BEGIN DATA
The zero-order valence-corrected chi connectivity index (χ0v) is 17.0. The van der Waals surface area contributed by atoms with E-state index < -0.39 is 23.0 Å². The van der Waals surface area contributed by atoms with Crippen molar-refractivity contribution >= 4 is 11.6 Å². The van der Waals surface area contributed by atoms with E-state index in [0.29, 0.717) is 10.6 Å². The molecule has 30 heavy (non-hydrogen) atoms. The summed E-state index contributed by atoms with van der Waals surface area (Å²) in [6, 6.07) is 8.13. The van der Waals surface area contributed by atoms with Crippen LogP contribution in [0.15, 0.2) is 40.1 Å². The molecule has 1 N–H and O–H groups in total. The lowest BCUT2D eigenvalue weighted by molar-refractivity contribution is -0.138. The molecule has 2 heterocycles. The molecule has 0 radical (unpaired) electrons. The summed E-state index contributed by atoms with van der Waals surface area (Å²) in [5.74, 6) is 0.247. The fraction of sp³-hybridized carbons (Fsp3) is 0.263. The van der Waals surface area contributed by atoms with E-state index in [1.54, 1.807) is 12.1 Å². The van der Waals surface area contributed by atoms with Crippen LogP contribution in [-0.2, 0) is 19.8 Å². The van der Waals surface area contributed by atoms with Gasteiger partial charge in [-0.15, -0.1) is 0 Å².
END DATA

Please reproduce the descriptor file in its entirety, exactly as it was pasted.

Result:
The zero-order valence-corrected chi connectivity index (χ0v) is 17.0. The van der Waals surface area contributed by atoms with E-state index < -0.39 is 23.0 Å². The van der Waals surface area contributed by atoms with Crippen molar-refractivity contribution >= 4 is 11.6 Å². The van der Waals surface area contributed by atoms with E-state index in [0.29, 0.717) is 10.6 Å². The molecule has 30 heavy (non-hydrogen) atoms. The summed E-state index contributed by atoms with van der Waals surface area (Å²) in [6, 6.07) is 8.13. The van der Waals surface area contributed by atoms with Crippen LogP contribution in [0.15, 0.2) is 40.1 Å². The molecule has 1 N–H and O–H groups in total. The lowest BCUT2D eigenvalue weighted by molar-refractivity contribution is -0.138. The molecule has 2 heterocycles. The molecule has 0 radical (unpaired) electrons. The summed E-state index contributed by atoms with van der Waals surface area (Å²) in [5.74, 6) is 0.247. The fraction of sp³-hybridized carbons (Fsp3) is 0.263. The van der Waals surface area contributed by atoms with E-state index in [1.54, 1.807) is 12.1 Å². The van der Waals surface area contributed by atoms with Crippen LogP contribution in [-0.2, 0) is 19.8 Å². The van der Waals surface area contributed by atoms with Gasteiger partial charge in [-0.15, -0.1) is 0 Å².